The April 2010 Daring Bakers’ challenge was hosted by Esther of The Lilac Kitchen. She challenged everyone to make a traditional British pudding using, if possible, a very traditional British ingredient: suet.
First off, I'd like to say thanks for all the good wishes! Not withstanding the expected lack of sleep we're all doing well. Of course it would be a grand understatement to say this hasn't been my month for cooking. Since Penny's birth I've been eating reheated meals from the freezer supplemented only by eggs fried by my husband. He's quite good at frying but for heaven's sake don't ask him to poach you one--and definitely don't offer him any advice while he's doing it!
Even though I've been trying to take it easy I still wanted to attempt this month's Daring Baker challenge. I've had steamed sponge (steamed cake) puddings before but not the type with suet crust and filling. Since our household is a dairy-free, meat-eating one I did try to procure some suet. But, since I'm tied down to the couch nursing I had to send my husband out--and the suet never happened. So a vegan pudding was to be.
I chose to swap in extra virgin coconut oil for the suet and the recipe I picked was Sussex Pond Pudding. The citrus and caramel filling sounded like a good bet to please my son, whose favorite flavors are lemon and caramel. To make the recipe more my own I used a small bunch of kumquats in place of the lemon. They have been hiding in the bottom of a fruit drawer for long enough without any purpose. I also halved the recipe since I'm already trying to implement a post-baby diet and don't need copious leftovers tempting me.
Well I loved the results!! The coconut oil worked very well, giving a flaky exterior crust with a spongy interior that soaked up just enough of the caramel sauce. The kumquats gave everything a beautiful aroma and I liked the bite of sour and bitter as a contrast to the rich and sweet crust and sauce. The best part was Alex couldn't be kept away once he saw the caramel sauce run out. He gobbled up his serving but left his kumquats on the plate. I was pleasantly surprised at how easy this dessert was. I didn't even have to fuss with the steamer! I just set it up and it was fine for the time needed. I can easily see myself playing around with this recipe and making it for dinner parties, when I'm ready for that sort of thing again. You could prep the pudding before guests arrive and have a piping hot dessert without having to run around the kitchen or worrying about anything getting over-baked. And somehow this spring I'll just have to find room in my diet to try the delicious sounding rhubarb version. Thanks Esther for the fun challenge!!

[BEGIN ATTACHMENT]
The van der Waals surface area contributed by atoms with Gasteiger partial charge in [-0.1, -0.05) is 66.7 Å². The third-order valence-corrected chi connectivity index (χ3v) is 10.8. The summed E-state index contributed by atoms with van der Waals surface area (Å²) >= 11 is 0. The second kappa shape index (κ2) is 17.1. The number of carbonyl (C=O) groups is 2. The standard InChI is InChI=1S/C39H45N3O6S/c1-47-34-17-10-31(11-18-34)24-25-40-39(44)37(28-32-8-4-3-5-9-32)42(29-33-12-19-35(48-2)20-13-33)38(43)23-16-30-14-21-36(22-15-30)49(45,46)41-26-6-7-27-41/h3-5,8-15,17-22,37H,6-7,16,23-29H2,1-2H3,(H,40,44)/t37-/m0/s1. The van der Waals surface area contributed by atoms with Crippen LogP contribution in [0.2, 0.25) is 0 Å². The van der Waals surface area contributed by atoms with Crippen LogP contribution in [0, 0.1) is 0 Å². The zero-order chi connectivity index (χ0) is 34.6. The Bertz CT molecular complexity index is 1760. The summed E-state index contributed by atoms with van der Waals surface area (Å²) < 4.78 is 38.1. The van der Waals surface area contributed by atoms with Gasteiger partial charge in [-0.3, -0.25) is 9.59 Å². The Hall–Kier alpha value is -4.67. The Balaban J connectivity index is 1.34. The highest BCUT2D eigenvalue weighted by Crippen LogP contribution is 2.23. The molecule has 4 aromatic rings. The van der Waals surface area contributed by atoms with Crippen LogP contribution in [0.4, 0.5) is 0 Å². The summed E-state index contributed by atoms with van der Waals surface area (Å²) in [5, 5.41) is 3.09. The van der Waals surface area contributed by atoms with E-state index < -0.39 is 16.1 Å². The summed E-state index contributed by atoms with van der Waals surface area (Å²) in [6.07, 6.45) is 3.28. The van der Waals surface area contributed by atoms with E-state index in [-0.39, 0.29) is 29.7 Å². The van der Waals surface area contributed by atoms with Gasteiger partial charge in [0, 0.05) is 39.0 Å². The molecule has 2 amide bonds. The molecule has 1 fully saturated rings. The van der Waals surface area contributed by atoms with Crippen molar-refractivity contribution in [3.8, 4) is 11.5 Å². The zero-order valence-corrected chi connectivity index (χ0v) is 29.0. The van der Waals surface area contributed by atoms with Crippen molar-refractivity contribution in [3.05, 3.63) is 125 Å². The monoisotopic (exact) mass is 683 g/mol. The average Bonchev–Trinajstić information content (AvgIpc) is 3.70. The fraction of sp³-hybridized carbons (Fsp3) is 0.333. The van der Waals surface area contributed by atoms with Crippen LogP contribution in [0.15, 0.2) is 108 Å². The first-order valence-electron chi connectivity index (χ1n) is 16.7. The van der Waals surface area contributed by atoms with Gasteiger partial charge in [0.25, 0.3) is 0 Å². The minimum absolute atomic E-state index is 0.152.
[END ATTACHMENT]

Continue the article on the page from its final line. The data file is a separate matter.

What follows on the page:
Across the Pond Pudding
Here are my adaptations to the recipe for Sussex Pond Pudding. The original pudding recipe came from Esther of The Lilac Kitchen as part of the April 2010 Daring Bakers Challenge.
Makes 1 (2 cup) pudding, serves 4
6 oz (~3/4 cup) all-purpose flour
1 teaspoon baking powder
1/4 teaspoon salt
3 oz coconut oil, solidified
~1/2 cup soy milk or water
2 1/4 oz Earth Balance Margarine
2 1/4 oz Demerara or Turbinado sugar
8 kumquats or half a lemon
-Find an appropriately sized heat proof bowl and prep a pot big enough to hold it for steaming. The steaming pot must be able accommodate the bowl along with a steamer basket or rack and have a fitted lid.
-Mix together the flour, baking powder and salt in a bowl. With a pastry cutter or fork, cut in the coconut oil until it forms large crumbs. Add enough milk or water to form a dough.
-Take three quarters of the dough and roll it out to a circle large enough to line the inside of the steaming bowl, the 2 cup heat proof bowl. Line the inside of the bowl with the dough.
-Mix together the margarine and sugar and place half in the lined bowl. Add the kumquats or lemon half and cover with the remaining sugar mixture.
-Roll out the remaining quarter of dough to form a lid. Pinch the edges of the lid to the lining and prick a vent in the center.
-Cover the steaming bowl with a layer of waxed paper combined with a layer of aluminum foil. Pleat to make a single expansion fold and tie tightly with string.
-Get your steaming pot going and place the covered bowl inside. Steam for 3 1/2 hours, checking the water level occasionally.
-Remove the bowl from the steaming pot carefully and take off the foil and paper. Invert a rimmed plate on top of the bowl and then quickly flip to unmold the pudding.
-Slice and serve.
-Our host this month is Esther from The Lilac Kitchen. Visit her site for recipes for Sussex Pond Pudding and other suet-type puddings.
-Esther based the recipes for this month from the following sources: Delia Smith’s Complete Cookery Course, The pudding club (www.puddingclub.com), Mrs Beeton’s Book of Household Management and the Dairy Book of Home Cooking and her own family’s recipe notes!
-I used Tree of Life coconut oil this month and really liked it. It was a lot milder in coconut flavor compared to some of the other brands I've had.
-Visit the Daring Kitchen and see all the other puds made this month by browsing the Daring Baker Blogroll.